Ageism in agencies: how the oldest survive

May 08, 2016

Ageism in agencies: how the oldest survive

There is no doubt that advertising and design is an ageist industry. The only ones who will vehemently deny this are either sitting comfortably in agency management or aged under 40. Never-the-less, with a massive number of years between 40 and retirement, and an income that has to flow from somewhere, how can you ensure you remain relevant (and wanted) in an industry which has a conspicuous lack of grey hair and wrinkles?

Agency longevity is a brutal example of "survival of the fittest". To make it past the industry's mysterious use-by date, you'll need to exhibit a few key traits:


People love to be around confident people. If you have confidence in your own value and abilities, you'll have a better chance of convincing others you do too.


Let's face it, we're in a (young) dog-eat-(older) dog business. Those who are ambitious will get noticed, get promoted and get salary increases. They are also the ones who are not afraid to tell others their value. If you are not comfortable or willing to do the same, you will be walked over by an ambitious puppy bounding his or her way to the top.


It's shallow, but true: if you look old you'll likely be treated as old. Think about what your clothes, hair, skin, posture, mannerisms and speech are saying about you. That's not to say you need to be mutton dressed as the 20-something lambs around you, but you should aim to look and act the best and most age-appropriate you can.

A youthful attitude

You may have been longer in the industry than some of your colleagues have been alive; and you may have become cynical, disillusioned and tired. The moment you let the weight of your (long) career reflect in your day-to-day attitude, you've lost the battle. No-one wants to work around someone who is crotchety and bah-humbug. They want to be energised by people who are upbeat, smiley, positive, interesting and interested.

Always learning

In your move up the client service ladder it is likely that you have become less of a do-er and more of a manager. The channel technicalities that were once your everyday business are now the responsibility of your direct reports. However, as you are competing (cough…I mean "working") with young pups that were weaned on social media and Netflix, you can't afford to be left behind. Keeping current with industry trends, new technologies, new channels and new lingo is vital for your long-term survival.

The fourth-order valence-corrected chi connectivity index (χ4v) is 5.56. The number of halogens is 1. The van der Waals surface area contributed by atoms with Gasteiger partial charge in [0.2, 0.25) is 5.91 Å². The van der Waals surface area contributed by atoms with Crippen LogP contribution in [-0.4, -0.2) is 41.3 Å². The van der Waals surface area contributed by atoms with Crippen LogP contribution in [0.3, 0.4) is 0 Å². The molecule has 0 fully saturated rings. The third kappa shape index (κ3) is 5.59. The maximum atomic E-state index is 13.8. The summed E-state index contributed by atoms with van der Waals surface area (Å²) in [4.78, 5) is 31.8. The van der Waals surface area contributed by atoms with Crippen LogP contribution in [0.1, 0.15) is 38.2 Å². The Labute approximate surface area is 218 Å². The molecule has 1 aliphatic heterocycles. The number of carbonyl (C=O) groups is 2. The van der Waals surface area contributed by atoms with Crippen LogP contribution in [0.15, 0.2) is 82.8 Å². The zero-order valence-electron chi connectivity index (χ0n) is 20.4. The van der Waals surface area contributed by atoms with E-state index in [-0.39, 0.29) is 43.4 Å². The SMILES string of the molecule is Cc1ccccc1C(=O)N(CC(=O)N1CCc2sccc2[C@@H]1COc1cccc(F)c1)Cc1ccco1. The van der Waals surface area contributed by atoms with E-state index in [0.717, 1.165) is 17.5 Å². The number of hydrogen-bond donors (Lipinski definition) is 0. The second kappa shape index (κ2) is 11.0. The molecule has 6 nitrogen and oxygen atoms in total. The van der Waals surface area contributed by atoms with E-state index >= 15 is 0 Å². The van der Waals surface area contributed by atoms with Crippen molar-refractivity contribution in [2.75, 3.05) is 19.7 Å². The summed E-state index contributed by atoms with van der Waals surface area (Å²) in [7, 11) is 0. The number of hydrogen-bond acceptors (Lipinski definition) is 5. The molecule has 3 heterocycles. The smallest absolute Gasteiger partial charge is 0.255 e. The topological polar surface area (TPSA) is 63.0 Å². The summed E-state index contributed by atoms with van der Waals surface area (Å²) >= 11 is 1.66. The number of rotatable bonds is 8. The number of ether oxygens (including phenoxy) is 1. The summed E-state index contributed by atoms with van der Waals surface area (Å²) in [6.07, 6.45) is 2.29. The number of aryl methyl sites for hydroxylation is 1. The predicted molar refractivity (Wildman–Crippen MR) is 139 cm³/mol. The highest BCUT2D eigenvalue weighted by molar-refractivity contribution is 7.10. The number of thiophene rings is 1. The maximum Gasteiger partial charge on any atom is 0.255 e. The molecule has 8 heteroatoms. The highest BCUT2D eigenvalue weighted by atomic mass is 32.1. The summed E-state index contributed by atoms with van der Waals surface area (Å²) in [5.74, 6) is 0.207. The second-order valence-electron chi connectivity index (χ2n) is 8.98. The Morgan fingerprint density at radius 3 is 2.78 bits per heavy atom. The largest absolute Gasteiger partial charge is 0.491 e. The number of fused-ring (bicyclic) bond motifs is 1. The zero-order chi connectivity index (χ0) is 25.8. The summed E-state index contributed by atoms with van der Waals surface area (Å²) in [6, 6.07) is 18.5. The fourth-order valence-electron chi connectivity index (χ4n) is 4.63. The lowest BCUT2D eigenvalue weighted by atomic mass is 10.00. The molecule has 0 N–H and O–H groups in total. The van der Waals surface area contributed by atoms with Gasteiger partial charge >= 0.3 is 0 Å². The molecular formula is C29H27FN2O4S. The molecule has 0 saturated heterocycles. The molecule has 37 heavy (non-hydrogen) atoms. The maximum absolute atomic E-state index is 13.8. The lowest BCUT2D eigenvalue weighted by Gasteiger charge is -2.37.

There are definitely some advantages to being the older dog in the pack. You've been there, done that, and the young pups (whether they will admit it or not) will benefit from your sage advice. Just remember never to flaunt your copious wisdom, lest you come across as haughty, arrogant or - dare we say it - old. Wise words, dispensed with wisdom, will always be highly valuable.


You may get to the stage where your manager is 10/15/20 years younger than you are. Will you be able to handle that situation with grace? Will you be able to show respect to your young manager when you obviously have more knowledge than they do? Will you be able to make your younger-than-you manager feel at ease? Those who learn to bite their tongue, smile genuinely and be supportive will be the ones who stick around the longest.

Help, I'm already 40+!

It's not impossible to stay in the industry when you are over 40, it's just darned hard. Here are some tips for the "older" agency folks out there:

  • If you can keep moving up the career ladder into management, do it. It's far easier for an older person to change jobs if they are already in a senior management role.
  • If you find a good job that you enjoy, there is no harm in staying there long-term.
  • Figure out what you want your life to look like in 5/10/15 years' time, so you can plan where you need to position yourself right now.
  • Network, network, network. The wider and stronger your network, the better chance you'll have of finding a new role when you need it.
  • If you are entrepreneurial, you could consider starting your own business (agency, consultancy or something totally different). Ageism is less of an issue for the self-employed.
  • Buy into your agency with an equity stake. Having "skin in the game" will help to ensure your position is (relatively) safe over the long-term.
  • Move client-side. Senior agency folk (especially those in client services) can often "cross over" into client-side marketing, brand management, general management, marketing strategy or business development roles. Client-side may offer opportunities where individual value is not defined by age or attractiveness. Yeouch!
  • Don't give up...but know when to give up. There are always exceptions to every rule, so do keep trying to stay within the industry, if that is what you really love to do. Within your heart of hearts you will know when the time is right to bow out with grace.



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